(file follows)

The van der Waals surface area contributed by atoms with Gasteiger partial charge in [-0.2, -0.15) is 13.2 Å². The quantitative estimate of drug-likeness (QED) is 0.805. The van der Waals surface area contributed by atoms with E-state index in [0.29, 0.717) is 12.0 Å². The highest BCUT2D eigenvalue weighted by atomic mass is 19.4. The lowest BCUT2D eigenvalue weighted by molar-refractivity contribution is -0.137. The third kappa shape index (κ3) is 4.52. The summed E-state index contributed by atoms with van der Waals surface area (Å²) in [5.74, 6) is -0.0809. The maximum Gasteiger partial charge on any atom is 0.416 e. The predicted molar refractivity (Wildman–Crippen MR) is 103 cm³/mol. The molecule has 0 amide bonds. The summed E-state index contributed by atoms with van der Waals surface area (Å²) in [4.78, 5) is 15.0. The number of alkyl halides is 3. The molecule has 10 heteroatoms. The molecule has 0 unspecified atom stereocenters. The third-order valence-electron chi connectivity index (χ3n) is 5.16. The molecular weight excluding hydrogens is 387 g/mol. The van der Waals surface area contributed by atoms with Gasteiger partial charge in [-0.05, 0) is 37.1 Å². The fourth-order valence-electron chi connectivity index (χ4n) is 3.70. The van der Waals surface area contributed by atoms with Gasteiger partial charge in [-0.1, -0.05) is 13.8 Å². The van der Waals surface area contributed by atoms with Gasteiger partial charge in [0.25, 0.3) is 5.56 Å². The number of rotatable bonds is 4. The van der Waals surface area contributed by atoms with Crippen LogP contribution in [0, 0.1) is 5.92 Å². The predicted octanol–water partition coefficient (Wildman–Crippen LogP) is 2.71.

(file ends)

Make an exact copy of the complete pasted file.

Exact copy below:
The van der Waals surface area contributed by atoms with Gasteiger partial charge in [-0.2, -0.15) is 13.2 Å². The quantitative estimate of drug-likeness (QED) is 0.805. The van der Waals surface area contributed by atoms with E-state index in [0.29, 0.717) is 12.0 Å². The highest BCUT2D eigenvalue weighted by atomic mass is 19.4. The lowest BCUT2D eigenvalue weighted by molar-refractivity contribution is -0.137. The third kappa shape index (κ3) is 4.52. The summed E-state index contributed by atoms with van der Waals surface area (Å²) in [5.74, 6) is -0.0809. The maximum Gasteiger partial charge on any atom is 0.416 e. The predicted molar refractivity (Wildman–Crippen MR) is 103 cm³/mol. The molecule has 0 amide bonds. The summed E-state index contributed by atoms with van der Waals surface area (Å²) in [4.78, 5) is 15.0. The number of alkyl halides is 3. The molecule has 10 heteroatoms. The molecule has 0 unspecified atom stereocenters. The third-order valence-electron chi connectivity index (χ3n) is 5.16. The molecular weight excluding hydrogens is 387 g/mol. The van der Waals surface area contributed by atoms with Gasteiger partial charge in [-0.05, 0) is 37.1 Å². The fourth-order valence-electron chi connectivity index (χ4n) is 3.70. The van der Waals surface area contributed by atoms with Gasteiger partial charge in [-0.1, -0.05) is 13.8 Å². The van der Waals surface area contributed by atoms with Gasteiger partial charge in [0.25, 0.3) is 5.56 Å². The number of rotatable bonds is 4. The van der Waals surface area contributed by atoms with Crippen LogP contribution in [0, 0.1) is 5.92 Å². The predicted octanol–water partition coefficient (Wildman–Crippen LogP) is 2.71.